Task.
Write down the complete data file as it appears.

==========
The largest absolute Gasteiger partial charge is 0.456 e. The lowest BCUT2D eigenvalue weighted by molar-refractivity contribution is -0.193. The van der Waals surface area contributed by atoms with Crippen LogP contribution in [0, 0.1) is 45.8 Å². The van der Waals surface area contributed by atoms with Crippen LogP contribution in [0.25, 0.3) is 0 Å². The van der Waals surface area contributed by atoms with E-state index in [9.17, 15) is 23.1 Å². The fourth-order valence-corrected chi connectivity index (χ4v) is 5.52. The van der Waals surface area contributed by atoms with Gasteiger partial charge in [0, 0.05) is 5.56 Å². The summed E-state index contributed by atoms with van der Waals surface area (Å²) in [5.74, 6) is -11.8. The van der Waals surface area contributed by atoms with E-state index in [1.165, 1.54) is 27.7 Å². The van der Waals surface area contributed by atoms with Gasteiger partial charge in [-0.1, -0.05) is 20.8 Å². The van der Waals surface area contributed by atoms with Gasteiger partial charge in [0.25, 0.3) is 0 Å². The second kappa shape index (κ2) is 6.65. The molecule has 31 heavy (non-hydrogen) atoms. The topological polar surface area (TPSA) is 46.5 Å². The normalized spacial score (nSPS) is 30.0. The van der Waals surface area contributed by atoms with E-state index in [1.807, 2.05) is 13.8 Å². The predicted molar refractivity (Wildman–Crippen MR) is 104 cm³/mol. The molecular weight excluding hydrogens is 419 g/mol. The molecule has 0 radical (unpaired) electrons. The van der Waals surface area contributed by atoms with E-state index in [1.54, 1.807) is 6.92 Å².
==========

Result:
The largest absolute Gasteiger partial charge is 0.456 e. The lowest BCUT2D eigenvalue weighted by molar-refractivity contribution is -0.193. The van der Waals surface area contributed by atoms with Crippen LogP contribution in [0, 0.1) is 45.8 Å². The van der Waals surface area contributed by atoms with Crippen LogP contribution in [0.25, 0.3) is 0 Å². The van der Waals surface area contributed by atoms with E-state index in [9.17, 15) is 23.1 Å². The fourth-order valence-corrected chi connectivity index (χ4v) is 5.52. The van der Waals surface area contributed by atoms with Gasteiger partial charge in [0, 0.05) is 5.56 Å². The summed E-state index contributed by atoms with van der Waals surface area (Å²) in [5.74, 6) is -11.8. The van der Waals surface area contributed by atoms with E-state index in [1.165, 1.54) is 27.7 Å². The van der Waals surface area contributed by atoms with Gasteiger partial charge in [-0.1, -0.05) is 20.8 Å². The van der Waals surface area contributed by atoms with Gasteiger partial charge in [0.25, 0.3) is 0 Å². The second kappa shape index (κ2) is 6.65. The molecule has 31 heavy (non-hydrogen) atoms. The topological polar surface area (TPSA) is 46.5 Å². The normalized spacial score (nSPS) is 30.0. The van der Waals surface area contributed by atoms with E-state index in [1.807, 2.05) is 13.8 Å². The predicted molar refractivity (Wildman–Crippen MR) is 104 cm³/mol. The molecular weight excluding hydrogens is 419 g/mol. The molecule has 0 radical (unpaired) electrons. The van der Waals surface area contributed by atoms with E-state index in [1.54, 1.807) is 6.92 Å².